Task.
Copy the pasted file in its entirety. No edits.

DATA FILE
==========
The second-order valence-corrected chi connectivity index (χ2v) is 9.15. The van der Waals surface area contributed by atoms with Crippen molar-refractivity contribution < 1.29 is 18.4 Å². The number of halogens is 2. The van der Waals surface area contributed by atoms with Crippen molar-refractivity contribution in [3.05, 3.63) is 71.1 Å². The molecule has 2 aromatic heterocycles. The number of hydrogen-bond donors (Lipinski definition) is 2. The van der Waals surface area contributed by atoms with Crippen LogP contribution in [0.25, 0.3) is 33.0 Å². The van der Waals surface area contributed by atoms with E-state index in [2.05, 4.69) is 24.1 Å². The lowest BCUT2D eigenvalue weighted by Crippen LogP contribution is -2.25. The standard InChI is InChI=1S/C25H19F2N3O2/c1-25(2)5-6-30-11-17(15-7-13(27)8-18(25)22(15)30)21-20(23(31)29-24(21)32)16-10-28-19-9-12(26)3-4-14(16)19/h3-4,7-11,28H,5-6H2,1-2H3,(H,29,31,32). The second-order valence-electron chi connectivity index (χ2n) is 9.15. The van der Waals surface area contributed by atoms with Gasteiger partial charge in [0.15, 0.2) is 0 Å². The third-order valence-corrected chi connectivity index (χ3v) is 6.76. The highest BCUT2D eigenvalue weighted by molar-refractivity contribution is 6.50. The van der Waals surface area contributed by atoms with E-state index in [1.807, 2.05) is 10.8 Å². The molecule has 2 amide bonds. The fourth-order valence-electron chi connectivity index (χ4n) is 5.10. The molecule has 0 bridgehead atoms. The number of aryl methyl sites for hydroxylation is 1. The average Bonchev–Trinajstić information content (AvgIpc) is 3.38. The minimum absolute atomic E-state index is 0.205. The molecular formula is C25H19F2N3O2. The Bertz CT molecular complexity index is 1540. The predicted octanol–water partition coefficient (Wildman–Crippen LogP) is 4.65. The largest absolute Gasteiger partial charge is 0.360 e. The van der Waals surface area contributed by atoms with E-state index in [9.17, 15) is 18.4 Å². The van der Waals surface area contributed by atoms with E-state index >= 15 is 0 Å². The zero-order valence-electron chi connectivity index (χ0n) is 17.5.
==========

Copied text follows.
The second-order valence-corrected chi connectivity index (χ2v) is 9.15. The van der Waals surface area contributed by atoms with Crippen molar-refractivity contribution < 1.29 is 18.4 Å². The number of halogens is 2. The van der Waals surface area contributed by atoms with Crippen molar-refractivity contribution in [3.05, 3.63) is 71.1 Å². The molecule has 2 aromatic heterocycles. The number of hydrogen-bond donors (Lipinski definition) is 2. The van der Waals surface area contributed by atoms with Crippen LogP contribution in [0.25, 0.3) is 33.0 Å². The van der Waals surface area contributed by atoms with E-state index in [2.05, 4.69) is 24.1 Å². The lowest BCUT2D eigenvalue weighted by Crippen LogP contribution is -2.25. The standard InChI is InChI=1S/C25H19F2N3O2/c1-25(2)5-6-30-11-17(15-7-13(27)8-18(25)22(15)30)21-20(23(31)29-24(21)32)16-10-28-19-9-12(26)3-4-14(16)19/h3-4,7-11,28H,5-6H2,1-2H3,(H,29,31,32). The second-order valence-electron chi connectivity index (χ2n) is 9.15. The van der Waals surface area contributed by atoms with Gasteiger partial charge in [0.15, 0.2) is 0 Å². The third-order valence-corrected chi connectivity index (χ3v) is 6.76. The highest BCUT2D eigenvalue weighted by molar-refractivity contribution is 6.50. The van der Waals surface area contributed by atoms with E-state index in [1.807, 2.05) is 10.8 Å². The molecule has 2 amide bonds. The fourth-order valence-electron chi connectivity index (χ4n) is 5.10. The molecule has 0 bridgehead atoms. The number of aryl methyl sites for hydroxylation is 1. The average Bonchev–Trinajstić information content (AvgIpc) is 3.38. The minimum absolute atomic E-state index is 0.205. The molecular formula is C25H19F2N3O2. The Bertz CT molecular complexity index is 1540. The predicted octanol–water partition coefficient (Wildman–Crippen LogP) is 4.65. The largest absolute Gasteiger partial charge is 0.360 e. The van der Waals surface area contributed by atoms with E-state index in [9.17, 15) is 18.4 Å². The van der Waals surface area contributed by atoms with E-state index >= 15 is 0 Å². The zero-order valence-electron chi connectivity index (χ0n) is 17.5.